Not knowing much about Czech cycling…

…Let me start that again.

Knowing nothing about Czech cycling, it was rather wonderful to be brought face to face with a bit of its history in an unexpected fashion during a flying visit to Prague this weekend.

I’d actually gone to the Czech capital to watch some Mixed Martial Arts. Don’t ask me why – it’s a long story for another day. In case you were unaware, MMA involves folk were being paid to smack the hell out of each other, dressed only in their pants, in front of tens of thousands of drunk Czechs. It sounded like the ultimate bad dream, and the reality was not far removed. An interesting way to spend a Saturday night.

But on Sunday, I had the freedom of the city to explore. After stomping around avoiding tourists on motorised segways for a few hours, I crossed the river and stumbled across the National Museum of Technology, which seemed like a decent place to spend a few hours. And it was.

In among the intimidatingly vast steam locomotives (massive Austrian beasts that used to bind the old Hapsburg Empire together, ploughing up snowy Mittel Europa mountain valleys) and Sptifires from the RAF Czech Squadron, I found exhibition devoted solely to the most famous brand of bicycle in Czechoslovakia, and in the Czech Republic: “favorit”.

 Czech steel, as far as the eye can see. Czech steel, as far as the eye can see.

And now, I want one.

The company was founded when two competing bike brands, Tudor and Tripol, both of which were based in the little town of Rokycany, merged in 1948. Newly-communist Czecholsovakia aimed to create a people’s brand from the two formerly private enterprises, and “favorit”, with its famous logo, was born.

From the very start, the brand’s intentions were to aim high and try to emulate the great Italian bike brands on which they were based, to whose components they were denied access. So, they developed their own technologies from a modest warehouse factory, where a highly skilled workforce, many of whom were women, lovingly created these iconic bikes by hand. “Favorit” developed a reputation for quality and churned out a series of much admired track and road bikes, as well as a plethora of bizarre looking Indoor Cycling bikes, designed for dancing on and stuff (you don’t believe that this is a thing? You are wrong. Try searching UCI Indoor Cycling Artistic Cycling and prepare to be amazed). As the years rolled on, they became a genuine Czech success story, a point of national pride, and the subject of widespread affection.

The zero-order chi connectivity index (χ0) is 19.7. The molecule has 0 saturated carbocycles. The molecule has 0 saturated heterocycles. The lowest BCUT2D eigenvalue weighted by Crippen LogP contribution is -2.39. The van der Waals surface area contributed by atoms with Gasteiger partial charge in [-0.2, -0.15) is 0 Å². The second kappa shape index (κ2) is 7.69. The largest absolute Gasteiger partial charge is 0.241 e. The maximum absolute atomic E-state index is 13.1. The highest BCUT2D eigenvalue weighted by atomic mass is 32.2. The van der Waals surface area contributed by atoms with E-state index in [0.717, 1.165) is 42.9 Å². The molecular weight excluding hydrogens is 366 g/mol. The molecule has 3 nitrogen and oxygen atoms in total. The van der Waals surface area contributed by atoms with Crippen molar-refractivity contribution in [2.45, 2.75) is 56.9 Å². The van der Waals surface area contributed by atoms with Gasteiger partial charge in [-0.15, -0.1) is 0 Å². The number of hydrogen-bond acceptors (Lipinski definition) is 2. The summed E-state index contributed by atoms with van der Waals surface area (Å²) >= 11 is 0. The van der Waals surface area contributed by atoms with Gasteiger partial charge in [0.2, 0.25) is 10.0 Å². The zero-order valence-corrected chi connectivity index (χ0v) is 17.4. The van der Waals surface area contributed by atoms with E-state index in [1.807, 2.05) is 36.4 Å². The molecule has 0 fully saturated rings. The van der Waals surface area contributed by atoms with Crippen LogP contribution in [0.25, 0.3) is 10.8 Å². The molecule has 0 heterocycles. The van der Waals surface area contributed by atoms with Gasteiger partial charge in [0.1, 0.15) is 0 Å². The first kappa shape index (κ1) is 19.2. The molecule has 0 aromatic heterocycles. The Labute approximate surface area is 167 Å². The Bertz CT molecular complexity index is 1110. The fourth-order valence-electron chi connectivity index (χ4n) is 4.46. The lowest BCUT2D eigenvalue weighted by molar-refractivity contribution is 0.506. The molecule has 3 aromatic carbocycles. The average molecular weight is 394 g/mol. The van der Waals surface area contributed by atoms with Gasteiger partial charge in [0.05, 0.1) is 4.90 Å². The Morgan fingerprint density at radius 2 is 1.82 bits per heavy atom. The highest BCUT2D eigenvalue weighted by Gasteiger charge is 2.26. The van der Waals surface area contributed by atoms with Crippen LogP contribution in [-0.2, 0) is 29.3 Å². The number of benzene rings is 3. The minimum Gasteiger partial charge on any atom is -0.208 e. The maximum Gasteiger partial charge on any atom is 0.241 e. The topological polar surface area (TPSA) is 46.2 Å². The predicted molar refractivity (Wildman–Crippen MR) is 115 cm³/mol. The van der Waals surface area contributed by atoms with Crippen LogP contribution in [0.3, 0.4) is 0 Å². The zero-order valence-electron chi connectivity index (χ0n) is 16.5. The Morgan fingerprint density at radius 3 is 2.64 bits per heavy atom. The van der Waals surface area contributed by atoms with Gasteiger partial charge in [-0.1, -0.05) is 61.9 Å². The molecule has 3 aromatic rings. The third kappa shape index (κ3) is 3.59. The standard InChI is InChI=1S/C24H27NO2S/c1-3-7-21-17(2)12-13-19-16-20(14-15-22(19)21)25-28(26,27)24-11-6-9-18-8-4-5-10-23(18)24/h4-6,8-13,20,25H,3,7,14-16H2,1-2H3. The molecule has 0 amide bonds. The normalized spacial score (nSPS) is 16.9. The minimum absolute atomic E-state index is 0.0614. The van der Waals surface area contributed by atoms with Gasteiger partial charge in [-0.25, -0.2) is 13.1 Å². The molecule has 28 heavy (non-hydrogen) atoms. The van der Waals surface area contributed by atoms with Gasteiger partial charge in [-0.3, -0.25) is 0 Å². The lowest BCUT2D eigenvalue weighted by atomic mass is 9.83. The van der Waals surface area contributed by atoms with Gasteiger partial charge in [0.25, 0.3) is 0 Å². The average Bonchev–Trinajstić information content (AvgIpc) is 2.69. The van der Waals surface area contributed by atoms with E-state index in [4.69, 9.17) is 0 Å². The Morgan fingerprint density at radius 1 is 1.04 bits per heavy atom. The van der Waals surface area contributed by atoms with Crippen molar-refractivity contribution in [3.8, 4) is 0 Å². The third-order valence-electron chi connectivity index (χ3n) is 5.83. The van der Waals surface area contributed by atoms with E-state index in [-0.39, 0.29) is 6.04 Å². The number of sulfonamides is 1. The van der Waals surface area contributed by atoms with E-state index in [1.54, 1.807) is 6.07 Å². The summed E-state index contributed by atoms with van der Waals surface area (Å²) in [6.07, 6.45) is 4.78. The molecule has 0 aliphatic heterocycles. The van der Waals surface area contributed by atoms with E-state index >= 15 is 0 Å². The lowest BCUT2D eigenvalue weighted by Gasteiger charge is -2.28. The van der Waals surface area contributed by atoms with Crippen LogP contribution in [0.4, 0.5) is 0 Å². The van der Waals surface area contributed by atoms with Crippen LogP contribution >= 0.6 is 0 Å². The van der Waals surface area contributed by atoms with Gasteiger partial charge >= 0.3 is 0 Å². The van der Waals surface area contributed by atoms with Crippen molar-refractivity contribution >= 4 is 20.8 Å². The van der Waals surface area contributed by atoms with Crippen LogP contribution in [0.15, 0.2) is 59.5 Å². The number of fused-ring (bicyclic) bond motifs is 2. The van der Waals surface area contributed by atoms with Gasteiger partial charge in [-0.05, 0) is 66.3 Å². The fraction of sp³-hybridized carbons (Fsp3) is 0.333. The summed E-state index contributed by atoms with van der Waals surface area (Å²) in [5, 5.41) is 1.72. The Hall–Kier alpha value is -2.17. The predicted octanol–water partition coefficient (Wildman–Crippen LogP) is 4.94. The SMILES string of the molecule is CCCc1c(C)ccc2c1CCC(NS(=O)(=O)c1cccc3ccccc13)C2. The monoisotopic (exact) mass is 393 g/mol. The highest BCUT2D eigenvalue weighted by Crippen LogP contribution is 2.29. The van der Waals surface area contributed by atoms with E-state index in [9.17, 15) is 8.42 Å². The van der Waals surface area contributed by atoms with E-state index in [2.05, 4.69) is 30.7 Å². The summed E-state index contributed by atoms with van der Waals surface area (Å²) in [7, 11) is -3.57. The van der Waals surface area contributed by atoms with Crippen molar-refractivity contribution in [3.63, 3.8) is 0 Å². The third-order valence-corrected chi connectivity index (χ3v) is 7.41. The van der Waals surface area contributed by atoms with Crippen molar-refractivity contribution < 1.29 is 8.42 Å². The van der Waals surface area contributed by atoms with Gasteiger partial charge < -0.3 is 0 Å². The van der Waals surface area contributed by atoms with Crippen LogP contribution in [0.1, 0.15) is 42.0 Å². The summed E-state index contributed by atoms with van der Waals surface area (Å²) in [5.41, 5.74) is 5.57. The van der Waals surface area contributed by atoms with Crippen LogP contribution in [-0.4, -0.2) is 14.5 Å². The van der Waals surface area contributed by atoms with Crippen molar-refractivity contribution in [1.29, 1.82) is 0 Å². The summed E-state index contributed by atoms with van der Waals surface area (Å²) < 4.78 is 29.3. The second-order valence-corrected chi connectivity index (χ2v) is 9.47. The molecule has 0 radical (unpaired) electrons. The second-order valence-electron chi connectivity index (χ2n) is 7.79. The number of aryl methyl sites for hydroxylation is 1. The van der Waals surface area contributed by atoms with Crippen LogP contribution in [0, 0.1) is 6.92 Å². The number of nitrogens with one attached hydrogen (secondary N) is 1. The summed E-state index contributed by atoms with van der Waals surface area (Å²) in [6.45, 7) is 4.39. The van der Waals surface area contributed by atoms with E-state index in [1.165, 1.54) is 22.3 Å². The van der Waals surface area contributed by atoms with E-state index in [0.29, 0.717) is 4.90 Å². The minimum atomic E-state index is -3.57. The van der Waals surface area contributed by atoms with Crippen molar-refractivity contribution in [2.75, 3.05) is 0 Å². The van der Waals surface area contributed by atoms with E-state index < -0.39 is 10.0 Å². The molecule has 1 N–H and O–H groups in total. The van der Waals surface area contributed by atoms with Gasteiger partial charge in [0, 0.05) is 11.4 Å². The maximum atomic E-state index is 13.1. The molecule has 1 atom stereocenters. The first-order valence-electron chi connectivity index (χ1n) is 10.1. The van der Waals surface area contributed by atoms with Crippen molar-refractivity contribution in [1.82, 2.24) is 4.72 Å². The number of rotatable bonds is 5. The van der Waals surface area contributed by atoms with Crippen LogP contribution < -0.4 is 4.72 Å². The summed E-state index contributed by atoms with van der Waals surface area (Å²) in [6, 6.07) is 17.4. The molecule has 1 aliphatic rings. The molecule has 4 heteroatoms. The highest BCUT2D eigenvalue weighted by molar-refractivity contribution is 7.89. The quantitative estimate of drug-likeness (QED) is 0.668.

Workers at the “favorit” factory in the mid 1960s Workers at the “favorit” factory in the mid 1960s

Over thirty years, they rose from producing 5,000 to 65,000 per annum, many of which, unusually for an Eastern Bloc enterprise, found their way into the West, where they had a loyal, if limited, connoisseur’s fan base.

In 1964, Czech pursuiter Jiří Daler took Gold on the track in the Tokyo Games; arguably the greatest achievement by a Czech rider – their Chris Boardman, but without the revolution in aspiration that ensued in the UK. He did it, of course, on a “favorit”.

 Jiří Daler wins Gold in Tokyo. Jiří Daler wins Gold in Tokyo.

Of course, the Czech had its own, rather more existential revolution, when communism collapsed, some three decades ago. Predictably, the free market spelt trouble for “favorit”, and by the late nineties, they were effectively defunct. Unlike Skoda, who were hoovered up by Volkswagen, there was no massive multinational prepared to snap up the brand. It rusted in the bike shed.

But, not everyone gave it up for dead. In 2011, an entrepreneur and enthusiast Richard Galovič bought the brand and breathed new life into it. This story has a happy ending. “Favorit” is still alive and kicking, producing an attractive range of bikes to suit all tastes, including, in a break with their past, everyday town bikes.

Like I said, I want one.

Czech cycling itself is still hanging on, if not setting the world on fire. The 2004 Junior World Road Race Champion Roman Kreuziger, now 32, starts again at a new team (Dimension Data) after a very useful year with Mitchelton-Scott. But the production line of talent behind him has not been endless, and the investment in the sport, especially road racing, is a bit scant. How nice it would be, for example, if the Czech mining oligarch Zdeněk Bakala, one of the richest men in the world, invested in a Czech team, rather than sitting on the board of Deceuninck-QuickStep. Perhaps it will come, but at the moment, Slovenia, Poland and Slovakia are a long way ahead of the Czechs in cycling. Which isn’t to say they don’t have their stars, two of whom, interestingly, race for Bakala’s team.

It’s great to see Petr Vakoč back in the saddle after a hoffifying accident a year ago when he was hit by a truck in South Africa. As I waited for my flight home on Sunday, news came through to me that the tremendously likeable, strong-as-an-ox Zdeněk Štybar had won the final stage of the Tour of the Algarve.

Even if he didn’t do it on a “favorit”. Now that really would be special.

 Czech marginal gains. Czech marginal gains.